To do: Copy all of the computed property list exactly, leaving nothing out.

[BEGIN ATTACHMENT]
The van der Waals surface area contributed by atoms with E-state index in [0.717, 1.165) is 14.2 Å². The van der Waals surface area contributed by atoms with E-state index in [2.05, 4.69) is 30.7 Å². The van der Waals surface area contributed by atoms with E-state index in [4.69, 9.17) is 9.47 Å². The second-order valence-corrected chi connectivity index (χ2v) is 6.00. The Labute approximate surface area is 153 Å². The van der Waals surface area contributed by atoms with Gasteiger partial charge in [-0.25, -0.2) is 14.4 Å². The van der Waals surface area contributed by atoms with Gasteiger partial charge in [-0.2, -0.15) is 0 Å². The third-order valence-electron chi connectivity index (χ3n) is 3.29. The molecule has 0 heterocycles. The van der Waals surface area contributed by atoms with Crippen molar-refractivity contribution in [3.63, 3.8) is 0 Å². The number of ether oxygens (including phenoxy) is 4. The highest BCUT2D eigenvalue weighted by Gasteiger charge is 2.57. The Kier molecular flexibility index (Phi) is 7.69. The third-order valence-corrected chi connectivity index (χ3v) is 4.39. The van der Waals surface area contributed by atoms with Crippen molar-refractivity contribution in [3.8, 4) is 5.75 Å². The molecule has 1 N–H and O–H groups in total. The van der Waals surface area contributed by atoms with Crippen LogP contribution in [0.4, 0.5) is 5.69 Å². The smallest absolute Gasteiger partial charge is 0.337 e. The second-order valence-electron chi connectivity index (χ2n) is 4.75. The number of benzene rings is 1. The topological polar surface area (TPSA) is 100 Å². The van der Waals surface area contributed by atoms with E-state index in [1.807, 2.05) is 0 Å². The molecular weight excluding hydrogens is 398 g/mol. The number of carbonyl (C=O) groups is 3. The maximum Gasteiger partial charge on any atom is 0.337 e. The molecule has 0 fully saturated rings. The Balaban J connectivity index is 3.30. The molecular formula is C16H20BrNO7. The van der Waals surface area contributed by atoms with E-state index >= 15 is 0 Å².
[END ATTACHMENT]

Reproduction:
The van der Waals surface area contributed by atoms with E-state index in [0.717, 1.165) is 14.2 Å². The van der Waals surface area contributed by atoms with E-state index in [2.05, 4.69) is 30.7 Å². The van der Waals surface area contributed by atoms with E-state index in [4.69, 9.17) is 9.47 Å². The second-order valence-corrected chi connectivity index (χ2v) is 6.00. The Labute approximate surface area is 153 Å². The van der Waals surface area contributed by atoms with Gasteiger partial charge in [-0.25, -0.2) is 14.4 Å². The van der Waals surface area contributed by atoms with Gasteiger partial charge in [-0.2, -0.15) is 0 Å². The third-order valence-electron chi connectivity index (χ3n) is 3.29. The molecule has 0 heterocycles. The van der Waals surface area contributed by atoms with Crippen molar-refractivity contribution in [3.63, 3.8) is 0 Å². The number of ether oxygens (including phenoxy) is 4. The highest BCUT2D eigenvalue weighted by Gasteiger charge is 2.57. The Kier molecular flexibility index (Phi) is 7.69. The third-order valence-corrected chi connectivity index (χ3v) is 4.39. The van der Waals surface area contributed by atoms with Crippen molar-refractivity contribution in [3.8, 4) is 5.75 Å². The molecule has 1 N–H and O–H groups in total. The van der Waals surface area contributed by atoms with Crippen LogP contribution in [0.4, 0.5) is 5.69 Å². The smallest absolute Gasteiger partial charge is 0.337 e. The second-order valence-electron chi connectivity index (χ2n) is 4.75. The number of benzene rings is 1. The topological polar surface area (TPSA) is 100 Å². The van der Waals surface area contributed by atoms with E-state index in [1.807, 2.05) is 0 Å². The molecular weight excluding hydrogens is 398 g/mol. The number of carbonyl (C=O) groups is 3. The maximum Gasteiger partial charge on any atom is 0.337 e. The molecule has 0 fully saturated rings. The Balaban J connectivity index is 3.30. The molecular formula is C16H20BrNO7. The van der Waals surface area contributed by atoms with E-state index >= 15 is 0 Å².